“I forgive you,” she’d said after an hour. His eyes were red and swollen, his nose raw, each feature matching her own.

Jerry’s affair had started the year before, one boozy night after landing a diaper account. Of all things, she’d thought, diapers. The woman was on the client team, some sort of marketing genius, also unmarried and flirtatious. He swore it had only lasted a month. Maggie never would have found out about the thing if six months after it ended she hadn’t been cleaning out worn luggage to donate to Goodwill. A letter from the woman was tucked under a stretch of torn lining.

When Jerry and she returned to their spot of beach still marked by their umbrella, the blanket and the chair had been swept away, the chair visible in a few flashes of orange.

“Should I go after it?” Jerry had asked.

“Let it go.”

“I’ll buy you a new one,” he said.

Now, thirty years later, he had kept that promise every week for six weeks running, his stroke-addled memory trapping him in a Groundhog-style Day of Atonement.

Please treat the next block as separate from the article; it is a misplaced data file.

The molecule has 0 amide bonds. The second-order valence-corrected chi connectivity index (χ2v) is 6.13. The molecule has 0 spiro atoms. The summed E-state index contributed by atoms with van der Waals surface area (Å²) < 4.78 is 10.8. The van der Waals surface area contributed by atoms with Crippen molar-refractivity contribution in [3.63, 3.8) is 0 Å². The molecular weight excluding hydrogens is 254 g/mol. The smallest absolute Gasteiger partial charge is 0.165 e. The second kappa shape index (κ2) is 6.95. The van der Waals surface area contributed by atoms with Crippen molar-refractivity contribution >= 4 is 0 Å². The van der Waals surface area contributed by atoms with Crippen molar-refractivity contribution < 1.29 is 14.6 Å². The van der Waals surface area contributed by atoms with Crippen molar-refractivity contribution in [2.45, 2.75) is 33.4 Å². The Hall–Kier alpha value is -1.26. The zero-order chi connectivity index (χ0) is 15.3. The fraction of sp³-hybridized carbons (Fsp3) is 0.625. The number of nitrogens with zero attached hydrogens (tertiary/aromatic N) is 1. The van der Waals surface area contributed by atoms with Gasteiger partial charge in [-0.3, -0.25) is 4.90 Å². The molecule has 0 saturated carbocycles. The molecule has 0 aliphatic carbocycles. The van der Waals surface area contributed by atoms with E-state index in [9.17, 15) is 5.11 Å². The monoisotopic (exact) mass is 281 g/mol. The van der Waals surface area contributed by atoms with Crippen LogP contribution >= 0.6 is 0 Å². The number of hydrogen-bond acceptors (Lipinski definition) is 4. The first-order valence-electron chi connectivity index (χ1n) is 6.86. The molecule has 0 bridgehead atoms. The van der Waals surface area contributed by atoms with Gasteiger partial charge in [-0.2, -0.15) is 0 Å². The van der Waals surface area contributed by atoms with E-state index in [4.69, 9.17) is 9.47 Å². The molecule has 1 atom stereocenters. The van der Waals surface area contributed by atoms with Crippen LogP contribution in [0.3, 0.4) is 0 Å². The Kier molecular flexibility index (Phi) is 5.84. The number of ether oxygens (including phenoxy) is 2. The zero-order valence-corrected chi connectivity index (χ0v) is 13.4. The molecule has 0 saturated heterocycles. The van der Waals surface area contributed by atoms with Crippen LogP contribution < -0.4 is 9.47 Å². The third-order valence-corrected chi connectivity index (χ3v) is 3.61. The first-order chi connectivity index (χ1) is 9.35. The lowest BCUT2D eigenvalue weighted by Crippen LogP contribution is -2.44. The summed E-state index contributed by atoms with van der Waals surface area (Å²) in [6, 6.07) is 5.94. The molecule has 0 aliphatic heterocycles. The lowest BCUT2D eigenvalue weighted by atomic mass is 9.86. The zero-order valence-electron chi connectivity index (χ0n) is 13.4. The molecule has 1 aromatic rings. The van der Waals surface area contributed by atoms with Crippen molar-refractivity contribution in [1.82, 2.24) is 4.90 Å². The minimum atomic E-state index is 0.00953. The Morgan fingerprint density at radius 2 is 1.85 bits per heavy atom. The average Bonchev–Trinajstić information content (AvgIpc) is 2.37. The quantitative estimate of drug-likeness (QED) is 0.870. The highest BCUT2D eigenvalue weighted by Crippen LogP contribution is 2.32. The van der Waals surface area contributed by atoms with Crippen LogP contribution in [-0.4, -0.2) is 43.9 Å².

She opened the new chair, set it on the cream carpet and sat. The straps felt stiff, and the plastic armrests chilled her palms. With her eyes shut, she leaned back, thoughts transporting her to a different day on the beach, one that took place the month after Brian’s wedding. Jerry and she had vacationed for a week on the Cape, and this particular day the two of them had come to the beach for lunch. After eating, they’d stretched out on the blanket, him with The New Yorker and her with some bestselling thriller for book group. They were content and had been for some time. She knew her husband like nobody else, how he liked raspberry jelly with his peanut butter, farted every morning as he woke up, and that he didn’t give a damn about the hair poking out from his ears.

A single tear tracked down her cheek. “Damn silly old woman.” She wiped her eyes.

A crash from downstairs sent her to her feet, knees angry and bitching.

“Uh-oh. Maggie,” Jerry called.

“Coming.” Then she placed the chair on top of the rest and shut the closet door.




Sharon Kurtzman is a regular contributor to The Huffington Post and BetterAfter50. Recently, two of her fiction pieces were nominated for the Pushcart Prize. Her work has appeared in numerous journals and magazines, including Hippocampus Magazine, South Writ Large, Crack the Spine, Cleaver Magazine, Vine Leaves Literary Journal, Foliate Oak Literary Magazine, Still Crazy Literary Magazine, Every Writer’s Resource: Stories, Crab Fat Literary Magazine, Belle Reve Literary Journal, Main Street Rag’s anthology, Voices from the Porch, and Chicken Soup for the Soul: Inspiration for Writers. To read more of her work, visit her website and follow her on Twitter at @sharonkurtzman1.